Banks voice 'serious concern' over funding rules on shorts and swaps
By Sam Fleming in London
Banks are sounding the alarm about a proposed global rule aimed at forcing them to fund themselves more safely, warning that it could have "severe" knock-on effects on short selling and other important equities market transactions.
Industry lobbyists have warned the Basel Committee on Banking Supervision that proposed funding rules could make it five times more expensive for banks to facilitate short selling, in which investors bet that share prices will fall.
The rule would also make it much more expensive for banks to provide equity swaps, according to the letter from the Global Financial Markets Association and the Institute of International Finance, two global lobbying groups.
If other financial institutions, so-called shadow banks, do not step into the breach, investors could be forced to pay more to bet on equity price moves.
The banks also warn that the rules would impair the functioning of the equity swaps market, and boost costs associated with investment in equity indices.
They are making a last-ditch effort to modify the net stable funding ratio, seen as the final plank of the 'Basel III' banking reforms that seek to prevent a repeat of the 2008 financial crisis.
The NSFR aims to ensure banks hold a minimum amount of stable funding based on the characteristics of their assets. The measure is expected to come into force in 2018.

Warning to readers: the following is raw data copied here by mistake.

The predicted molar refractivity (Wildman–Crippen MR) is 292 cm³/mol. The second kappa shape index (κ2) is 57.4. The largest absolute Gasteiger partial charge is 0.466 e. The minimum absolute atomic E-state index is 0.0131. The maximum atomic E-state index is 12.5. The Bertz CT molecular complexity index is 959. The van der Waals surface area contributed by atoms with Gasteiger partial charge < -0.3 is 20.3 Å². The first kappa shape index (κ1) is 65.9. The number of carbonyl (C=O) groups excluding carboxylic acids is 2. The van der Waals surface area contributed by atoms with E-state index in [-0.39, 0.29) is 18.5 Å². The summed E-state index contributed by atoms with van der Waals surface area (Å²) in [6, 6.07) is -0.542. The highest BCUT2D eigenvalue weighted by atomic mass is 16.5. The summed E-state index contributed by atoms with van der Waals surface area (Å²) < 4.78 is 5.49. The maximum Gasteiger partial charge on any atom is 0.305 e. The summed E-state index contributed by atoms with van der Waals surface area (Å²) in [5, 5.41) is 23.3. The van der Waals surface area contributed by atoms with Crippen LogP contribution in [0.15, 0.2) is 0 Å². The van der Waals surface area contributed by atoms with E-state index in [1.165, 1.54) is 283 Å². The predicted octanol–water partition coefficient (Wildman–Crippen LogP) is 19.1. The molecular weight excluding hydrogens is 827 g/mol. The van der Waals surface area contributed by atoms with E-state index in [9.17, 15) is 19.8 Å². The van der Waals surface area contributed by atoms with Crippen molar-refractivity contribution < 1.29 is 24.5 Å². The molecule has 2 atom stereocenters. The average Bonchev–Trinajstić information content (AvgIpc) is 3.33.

It comes alongside a liquidity coverage ratio ensuring banks hold enough assets such as government bonds that can easily be converted into cash. Global regulators in January issued revised proposals for the NSFR, saying it was an essential component of the Basel III reforms.
The banks' letter, sent to the Switzerland-based Basel Committee on Friday, says banks have "serious concerns" about the treatment of equities under the NSFR regime, saying it could "significantly increase transaction costs across equity markets for all participants".
The letter cites research by Oliver Wyman, a consultancy, which homes in on areas such as securities lending, which is used to facilitate short selling. Some US$760bn of equity securities were out on loan at the end of 2013, the study says.
The analysis finds that the NSFR could drive up the cost of covering a short position, making it four to five times greater than the current burden.
(c) 2014 The Financial Times Limited